Why I would never vote for Donald J. Trump

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Were Donald Trump a liberal Democrat, he wouldn’t have my vote.

Were he a moderate independent, he wouldn’t have my vote.

Were he pro-choice, anti-gun, pro-universal health coverage, pro-investing millions upon millions into climate change research, he wouldn’t have my vote.

To be clear, Donald Trump would never, ever, ever, ever have my vote.

Why? Really, for one reason. In 2011, the then-reality TV host was a leader of the movement that insisted our sitting president was not, in fact, born in the United States. He said so repeatedly, joining such non-men as Sean Hannity and Newt Gingrich in the “Obama doesn’t love his country” conga line of shame. Trump went so far as to announce that he had sent a team of investigators to Hawaii (Obama’s home state) and that, “they cannot believe what they’re finding.” Whoa! Holy shit! So what, in fact, were “they” finding? Well … um … eh … um … we don’t know. Because suddenly, a man blessed with the power of nuclear bluster, had nothing to offer. In other words, “What they’re finding” was never released. When asked, weeks later by CNN, whether he believed Obama was born in the U.S., Trump meekly said, “I don’t know. I really don’t know.”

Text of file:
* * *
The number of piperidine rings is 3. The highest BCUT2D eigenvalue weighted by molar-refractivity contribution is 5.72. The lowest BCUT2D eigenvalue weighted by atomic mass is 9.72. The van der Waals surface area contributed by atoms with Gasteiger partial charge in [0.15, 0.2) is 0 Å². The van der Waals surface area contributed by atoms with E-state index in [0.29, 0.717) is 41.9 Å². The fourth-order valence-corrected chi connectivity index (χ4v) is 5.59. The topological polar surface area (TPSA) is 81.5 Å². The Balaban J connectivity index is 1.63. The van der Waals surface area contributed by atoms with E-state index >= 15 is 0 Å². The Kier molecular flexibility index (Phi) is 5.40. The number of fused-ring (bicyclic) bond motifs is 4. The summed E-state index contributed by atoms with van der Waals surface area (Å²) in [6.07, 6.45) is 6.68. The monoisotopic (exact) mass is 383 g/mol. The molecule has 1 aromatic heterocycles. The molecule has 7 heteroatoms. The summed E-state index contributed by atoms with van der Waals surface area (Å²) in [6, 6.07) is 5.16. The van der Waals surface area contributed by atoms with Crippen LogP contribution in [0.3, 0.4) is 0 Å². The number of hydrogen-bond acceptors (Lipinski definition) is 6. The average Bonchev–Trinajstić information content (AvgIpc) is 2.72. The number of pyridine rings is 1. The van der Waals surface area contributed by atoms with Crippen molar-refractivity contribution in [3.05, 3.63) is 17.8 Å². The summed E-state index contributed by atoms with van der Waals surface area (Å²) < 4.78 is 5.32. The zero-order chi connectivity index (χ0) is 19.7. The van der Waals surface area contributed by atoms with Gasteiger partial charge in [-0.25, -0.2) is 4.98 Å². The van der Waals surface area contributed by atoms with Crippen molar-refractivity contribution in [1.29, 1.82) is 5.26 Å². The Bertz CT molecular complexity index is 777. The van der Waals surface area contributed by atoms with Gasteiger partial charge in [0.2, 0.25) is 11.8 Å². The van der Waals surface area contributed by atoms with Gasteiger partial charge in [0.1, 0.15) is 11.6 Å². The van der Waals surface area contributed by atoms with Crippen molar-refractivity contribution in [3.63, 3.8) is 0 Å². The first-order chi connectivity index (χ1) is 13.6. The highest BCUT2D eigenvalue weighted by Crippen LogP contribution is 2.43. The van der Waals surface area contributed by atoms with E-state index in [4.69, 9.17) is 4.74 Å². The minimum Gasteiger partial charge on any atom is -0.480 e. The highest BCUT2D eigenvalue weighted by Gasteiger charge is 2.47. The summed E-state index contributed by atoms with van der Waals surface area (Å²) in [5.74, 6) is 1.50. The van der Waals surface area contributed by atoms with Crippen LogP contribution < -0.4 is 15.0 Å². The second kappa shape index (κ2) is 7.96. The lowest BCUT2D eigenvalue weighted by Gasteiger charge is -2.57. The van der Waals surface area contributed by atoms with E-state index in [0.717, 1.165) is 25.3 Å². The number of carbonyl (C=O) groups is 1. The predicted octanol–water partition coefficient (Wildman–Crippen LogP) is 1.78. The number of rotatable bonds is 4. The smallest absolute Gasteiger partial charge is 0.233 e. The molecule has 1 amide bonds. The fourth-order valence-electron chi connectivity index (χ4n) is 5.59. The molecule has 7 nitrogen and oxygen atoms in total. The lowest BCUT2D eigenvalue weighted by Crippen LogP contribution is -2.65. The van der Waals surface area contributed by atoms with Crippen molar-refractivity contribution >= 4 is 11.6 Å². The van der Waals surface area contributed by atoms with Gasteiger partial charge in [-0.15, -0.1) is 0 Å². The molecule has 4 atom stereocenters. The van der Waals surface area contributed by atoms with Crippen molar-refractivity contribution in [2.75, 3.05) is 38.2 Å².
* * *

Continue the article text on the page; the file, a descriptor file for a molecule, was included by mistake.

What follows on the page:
And that was that. Only, for me, that wasn’t that. When I look back at Trump’s “they cannot believe what they’re finding” lie, I can’t help but recall the conservative uproar when, in 2003, Natalie Maines of the Dixie Chicks told a crowd, “just so you know, we’re ashamed the president is from Texas.” What followed was a banishment from country radio, myriad CD demolitions, death threats, physical threats, plummeting ticket sales. Why? Because the musical trio dared rip a sitting president during a time of war.

Now, 13 years later, here those same conservatives sit, lining up behind a man who not only insisted the sitting president was not American, but lied about investigators landing the goods. Whether citizens like a commander in chief or loathe a commander in chief, he/she is—factually—our leader, as well as a symbol of our nation. Criticism is fair, of course, and I’m not even saying conservatives were wrong to be upset over the Dixie Chicks’ words.

But standards are standards, and if we’re going to be mad over some meaningless musicians lambasting a president, shouldn’t we be 1,000,000 times more mad for a presidential contender doing so—and making the whole thing up?

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